Electronic eye for round-the-clock surveillance of rhinos, tigers and other animals

The Kaziranga National Park in Assam will get a remote-controlled aircraft and a satellite-based electronic eye for round-the-clock surveillance of rhinos, tigers and other animals in the park to protect them from poachers, Minister for Environment and Forests Jayanthi Natarajan announced on Wednesday during her visit to the national park. She also announced Rs. 1 crore for flood damage repair works in the park.

This would be the first time a remote-controlled aircraft would be used for surveillance of a national park in the country, said State Environment and Forest Minister Rockybul Hussain.

“We included proposals for procurement of an unmanned aircraft and the electronic eye in the Annual Plan of Operation of Kaziranga for 2012-13 and Ms. Natarajan assured us they would be provided,” he told The Hindu.

Ms. Natarjan reviewed the protection measures being implemented in the park with Chief Minister Tarun Gogoi, Mr. Hussain, senior officials of the Environment and Forest Department and officials of the park.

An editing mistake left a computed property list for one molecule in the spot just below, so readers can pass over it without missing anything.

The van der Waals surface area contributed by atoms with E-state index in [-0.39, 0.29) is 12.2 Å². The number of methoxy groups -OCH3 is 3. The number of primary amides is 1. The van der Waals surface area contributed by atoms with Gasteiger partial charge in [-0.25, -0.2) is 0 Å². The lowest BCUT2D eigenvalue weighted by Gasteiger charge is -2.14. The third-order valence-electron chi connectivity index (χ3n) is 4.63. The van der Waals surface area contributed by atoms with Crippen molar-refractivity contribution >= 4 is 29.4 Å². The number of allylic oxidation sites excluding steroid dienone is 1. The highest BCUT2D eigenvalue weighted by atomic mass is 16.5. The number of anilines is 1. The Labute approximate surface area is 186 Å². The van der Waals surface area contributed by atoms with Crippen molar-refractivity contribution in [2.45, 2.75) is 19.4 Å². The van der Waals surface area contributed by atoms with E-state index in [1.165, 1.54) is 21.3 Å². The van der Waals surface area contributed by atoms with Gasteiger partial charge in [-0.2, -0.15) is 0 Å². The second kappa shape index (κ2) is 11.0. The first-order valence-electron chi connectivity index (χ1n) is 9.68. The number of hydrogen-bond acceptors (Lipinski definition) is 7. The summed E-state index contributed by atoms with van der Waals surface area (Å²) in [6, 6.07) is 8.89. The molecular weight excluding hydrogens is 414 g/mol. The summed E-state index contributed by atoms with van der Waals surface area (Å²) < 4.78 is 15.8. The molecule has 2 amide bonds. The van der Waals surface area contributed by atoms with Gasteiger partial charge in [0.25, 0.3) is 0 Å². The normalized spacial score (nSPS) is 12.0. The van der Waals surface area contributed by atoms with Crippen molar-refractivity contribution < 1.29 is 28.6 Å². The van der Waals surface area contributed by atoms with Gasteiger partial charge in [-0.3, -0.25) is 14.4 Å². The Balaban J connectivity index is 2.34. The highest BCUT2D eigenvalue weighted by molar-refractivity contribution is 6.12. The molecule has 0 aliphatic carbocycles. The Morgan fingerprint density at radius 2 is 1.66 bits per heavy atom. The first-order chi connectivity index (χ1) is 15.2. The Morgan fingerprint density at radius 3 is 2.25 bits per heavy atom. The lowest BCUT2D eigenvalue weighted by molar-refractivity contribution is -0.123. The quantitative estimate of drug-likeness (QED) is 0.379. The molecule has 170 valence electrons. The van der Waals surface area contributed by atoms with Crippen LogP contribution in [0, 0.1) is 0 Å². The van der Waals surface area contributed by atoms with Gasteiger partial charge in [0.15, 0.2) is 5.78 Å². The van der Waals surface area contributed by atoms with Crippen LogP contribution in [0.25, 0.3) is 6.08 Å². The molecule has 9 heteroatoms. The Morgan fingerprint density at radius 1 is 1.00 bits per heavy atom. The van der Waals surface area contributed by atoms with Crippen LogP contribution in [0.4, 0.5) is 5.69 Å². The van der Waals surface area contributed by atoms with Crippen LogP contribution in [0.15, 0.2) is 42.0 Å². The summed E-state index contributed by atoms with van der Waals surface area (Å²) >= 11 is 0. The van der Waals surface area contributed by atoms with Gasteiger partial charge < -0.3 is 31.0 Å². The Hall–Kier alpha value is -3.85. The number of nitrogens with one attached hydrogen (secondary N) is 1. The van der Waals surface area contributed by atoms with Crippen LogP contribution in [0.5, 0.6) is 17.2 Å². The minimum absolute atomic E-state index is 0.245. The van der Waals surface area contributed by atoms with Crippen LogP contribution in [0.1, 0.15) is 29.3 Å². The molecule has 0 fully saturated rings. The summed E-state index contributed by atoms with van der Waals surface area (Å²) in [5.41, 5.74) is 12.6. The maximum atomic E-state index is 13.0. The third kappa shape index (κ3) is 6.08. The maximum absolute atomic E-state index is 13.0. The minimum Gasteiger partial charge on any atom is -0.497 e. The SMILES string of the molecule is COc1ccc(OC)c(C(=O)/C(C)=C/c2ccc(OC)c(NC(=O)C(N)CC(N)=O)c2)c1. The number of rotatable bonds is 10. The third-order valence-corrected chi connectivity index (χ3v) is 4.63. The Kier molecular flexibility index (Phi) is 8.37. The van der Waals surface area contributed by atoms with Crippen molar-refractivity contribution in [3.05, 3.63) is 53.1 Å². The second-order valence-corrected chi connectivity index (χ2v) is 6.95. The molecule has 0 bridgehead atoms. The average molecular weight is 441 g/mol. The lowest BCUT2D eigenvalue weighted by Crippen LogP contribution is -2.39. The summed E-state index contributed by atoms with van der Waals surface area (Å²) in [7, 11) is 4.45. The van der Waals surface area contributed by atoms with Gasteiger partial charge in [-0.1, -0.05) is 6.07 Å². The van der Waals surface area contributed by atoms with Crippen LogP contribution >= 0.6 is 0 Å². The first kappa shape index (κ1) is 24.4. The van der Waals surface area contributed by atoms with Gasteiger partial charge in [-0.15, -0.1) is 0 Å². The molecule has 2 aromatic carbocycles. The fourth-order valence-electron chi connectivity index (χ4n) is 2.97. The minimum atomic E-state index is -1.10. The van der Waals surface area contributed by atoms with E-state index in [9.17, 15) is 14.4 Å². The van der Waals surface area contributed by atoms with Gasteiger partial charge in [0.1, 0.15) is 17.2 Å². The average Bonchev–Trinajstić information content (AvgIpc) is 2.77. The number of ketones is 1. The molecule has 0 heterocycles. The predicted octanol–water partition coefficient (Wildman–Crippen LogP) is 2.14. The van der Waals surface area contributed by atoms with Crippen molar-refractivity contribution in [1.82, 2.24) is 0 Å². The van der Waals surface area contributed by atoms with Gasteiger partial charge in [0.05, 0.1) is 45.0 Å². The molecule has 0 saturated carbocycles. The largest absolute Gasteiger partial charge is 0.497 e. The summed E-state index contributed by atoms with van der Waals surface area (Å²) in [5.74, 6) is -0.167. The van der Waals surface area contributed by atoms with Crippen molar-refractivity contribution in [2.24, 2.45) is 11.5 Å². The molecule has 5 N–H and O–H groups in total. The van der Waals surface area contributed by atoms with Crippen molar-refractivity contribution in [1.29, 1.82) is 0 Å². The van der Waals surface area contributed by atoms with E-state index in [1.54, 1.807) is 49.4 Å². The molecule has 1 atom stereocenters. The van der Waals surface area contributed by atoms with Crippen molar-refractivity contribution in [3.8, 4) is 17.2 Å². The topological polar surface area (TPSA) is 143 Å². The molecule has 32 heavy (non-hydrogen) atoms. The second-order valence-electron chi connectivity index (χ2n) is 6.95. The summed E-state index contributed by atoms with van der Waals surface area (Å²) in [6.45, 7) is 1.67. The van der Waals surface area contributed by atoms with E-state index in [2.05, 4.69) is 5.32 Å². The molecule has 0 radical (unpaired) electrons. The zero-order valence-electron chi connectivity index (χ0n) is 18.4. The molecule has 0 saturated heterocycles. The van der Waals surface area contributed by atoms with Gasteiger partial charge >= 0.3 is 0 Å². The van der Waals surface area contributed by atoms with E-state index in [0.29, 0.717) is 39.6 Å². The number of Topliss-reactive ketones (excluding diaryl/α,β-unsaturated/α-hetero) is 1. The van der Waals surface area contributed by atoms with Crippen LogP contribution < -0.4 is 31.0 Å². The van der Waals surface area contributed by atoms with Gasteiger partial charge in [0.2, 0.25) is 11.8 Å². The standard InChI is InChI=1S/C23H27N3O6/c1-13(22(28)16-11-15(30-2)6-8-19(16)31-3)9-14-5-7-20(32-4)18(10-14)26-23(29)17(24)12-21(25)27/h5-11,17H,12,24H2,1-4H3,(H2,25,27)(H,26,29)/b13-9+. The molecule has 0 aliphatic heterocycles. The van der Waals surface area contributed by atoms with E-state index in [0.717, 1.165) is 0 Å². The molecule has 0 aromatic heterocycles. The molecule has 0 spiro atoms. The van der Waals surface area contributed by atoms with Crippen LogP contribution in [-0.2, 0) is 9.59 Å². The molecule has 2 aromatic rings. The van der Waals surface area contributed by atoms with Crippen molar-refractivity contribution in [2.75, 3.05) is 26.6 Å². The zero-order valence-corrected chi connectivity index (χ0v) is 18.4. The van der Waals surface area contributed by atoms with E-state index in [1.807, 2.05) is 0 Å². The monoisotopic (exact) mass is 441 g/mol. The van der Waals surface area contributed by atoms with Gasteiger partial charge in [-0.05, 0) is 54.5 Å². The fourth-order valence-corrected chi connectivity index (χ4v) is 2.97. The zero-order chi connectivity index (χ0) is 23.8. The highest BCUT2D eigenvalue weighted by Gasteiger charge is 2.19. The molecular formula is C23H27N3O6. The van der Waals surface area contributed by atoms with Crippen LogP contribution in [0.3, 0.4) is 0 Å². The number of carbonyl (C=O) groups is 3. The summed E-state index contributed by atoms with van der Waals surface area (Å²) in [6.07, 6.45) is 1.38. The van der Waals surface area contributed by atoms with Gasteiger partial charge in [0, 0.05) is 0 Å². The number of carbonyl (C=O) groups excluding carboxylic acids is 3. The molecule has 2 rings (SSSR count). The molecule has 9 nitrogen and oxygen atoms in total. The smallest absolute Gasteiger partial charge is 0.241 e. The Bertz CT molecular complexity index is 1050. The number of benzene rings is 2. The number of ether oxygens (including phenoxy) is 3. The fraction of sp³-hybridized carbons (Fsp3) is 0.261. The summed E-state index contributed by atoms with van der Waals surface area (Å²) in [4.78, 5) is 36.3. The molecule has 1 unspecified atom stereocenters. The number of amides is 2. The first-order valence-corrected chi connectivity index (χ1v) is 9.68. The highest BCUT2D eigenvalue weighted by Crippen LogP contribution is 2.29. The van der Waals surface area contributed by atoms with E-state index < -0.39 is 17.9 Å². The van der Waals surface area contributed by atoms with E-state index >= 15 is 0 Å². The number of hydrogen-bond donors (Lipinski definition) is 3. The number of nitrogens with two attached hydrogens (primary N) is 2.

Principal Chief Conservator of Forests (Wildlife) Suresh Chand said remote- controlled aircraft was used in South Africa. In Nepal too it had been tried. The aircraft would capture images, which would be downloaded to computer for analysis and follow-up action. The electronic eye was used in the Corbett National Park on a pilot basis and Kaziranga would be the second national park to get the system.

The electronic eye system would cover the entire 856 square km area of the park. It consisted of infrared and night vision cameras mounted on towers and images would be transmitted through a satellite-based application system to a control room that would receive alerts whenever there was suspicious movement inside the park.

Mr. Hussain said the State government urged the Union Minister to provide additional manpower to fight poachers. It also sought assistance for the construction of 50 platforms in the park and replacement of the wooden bridges with Bailey bridges.

Bailey bridges would help eliminate the problem of rhino calves and other animals getting trapped in water hyacinth on the pillars of the wooden bridges and drowning.

Since January, 11 rhinos have been killed and dehorned by poachers, while 28 were drowned in two waves of high flood in the park.